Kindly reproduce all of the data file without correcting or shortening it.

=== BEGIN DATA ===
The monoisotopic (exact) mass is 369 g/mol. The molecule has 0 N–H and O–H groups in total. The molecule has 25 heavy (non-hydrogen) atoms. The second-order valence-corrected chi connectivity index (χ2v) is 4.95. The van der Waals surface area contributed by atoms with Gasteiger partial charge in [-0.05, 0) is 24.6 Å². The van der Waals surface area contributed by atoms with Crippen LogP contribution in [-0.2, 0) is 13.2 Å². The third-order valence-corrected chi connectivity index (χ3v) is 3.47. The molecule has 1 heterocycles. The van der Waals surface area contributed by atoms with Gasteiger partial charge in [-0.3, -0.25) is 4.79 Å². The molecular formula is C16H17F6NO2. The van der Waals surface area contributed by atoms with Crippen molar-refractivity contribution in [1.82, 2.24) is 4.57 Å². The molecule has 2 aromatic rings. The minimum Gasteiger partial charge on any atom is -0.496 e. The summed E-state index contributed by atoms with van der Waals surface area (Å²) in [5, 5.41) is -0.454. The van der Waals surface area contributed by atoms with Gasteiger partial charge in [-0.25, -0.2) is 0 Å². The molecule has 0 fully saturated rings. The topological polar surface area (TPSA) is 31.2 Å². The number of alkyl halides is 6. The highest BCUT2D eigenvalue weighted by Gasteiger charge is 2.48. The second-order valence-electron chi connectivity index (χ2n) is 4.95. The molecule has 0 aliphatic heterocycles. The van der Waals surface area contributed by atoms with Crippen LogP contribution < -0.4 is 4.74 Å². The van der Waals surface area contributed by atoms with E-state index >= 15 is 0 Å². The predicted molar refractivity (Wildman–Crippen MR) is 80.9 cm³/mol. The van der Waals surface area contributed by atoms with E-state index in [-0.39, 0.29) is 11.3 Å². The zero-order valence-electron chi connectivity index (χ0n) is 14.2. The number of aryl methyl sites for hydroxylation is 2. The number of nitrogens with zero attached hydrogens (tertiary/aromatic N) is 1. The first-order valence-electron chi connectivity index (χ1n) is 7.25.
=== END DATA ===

The monoisotopic (exact) mass is 369 g/mol. The molecule has 0 N–H and O–H groups in total. The molecule has 25 heavy (non-hydrogen) atoms. The second-order valence-corrected chi connectivity index (χ2v) is 4.95. The van der Waals surface area contributed by atoms with Gasteiger partial charge in [-0.05, 0) is 24.6 Å². The van der Waals surface area contributed by atoms with Crippen LogP contribution in [-0.2, 0) is 13.2 Å². The third-order valence-corrected chi connectivity index (χ3v) is 3.47. The molecule has 1 heterocycles. The van der Waals surface area contributed by atoms with Gasteiger partial charge in [-0.3, -0.25) is 4.79 Å². The molecular formula is C16H17F6NO2. The van der Waals surface area contributed by atoms with Crippen molar-refractivity contribution in [1.82, 2.24) is 4.57 Å². The molecule has 2 aromatic rings. The minimum Gasteiger partial charge on any atom is -0.496 e. The summed E-state index contributed by atoms with van der Waals surface area (Å²) in [5, 5.41) is -0.454. The van der Waals surface area contributed by atoms with Gasteiger partial charge in [-0.25, -0.2) is 0 Å². The molecule has 0 fully saturated rings. The topological polar surface area (TPSA) is 31.2 Å². The number of alkyl halides is 6. The highest BCUT2D eigenvalue weighted by Gasteiger charge is 2.48. The second-order valence-electron chi connectivity index (χ2n) is 4.95. The molecule has 0 aliphatic heterocycles. The van der Waals surface area contributed by atoms with Crippen LogP contribution < -0.4 is 4.74 Å². The van der Waals surface area contributed by atoms with E-state index >= 15 is 0 Å². The predicted molar refractivity (Wildman–Crippen MR) is 80.9 cm³/mol. The van der Waals surface area contributed by atoms with E-state index in [-0.39, 0.29) is 11.3 Å². The zero-order valence-electron chi connectivity index (χ0n) is 14.2. The number of aryl methyl sites for hydroxylation is 2. The number of nitrogens with zero attached hydrogens (tertiary/aromatic N) is 1. The first-order valence-electron chi connectivity index (χ1n) is 7.25.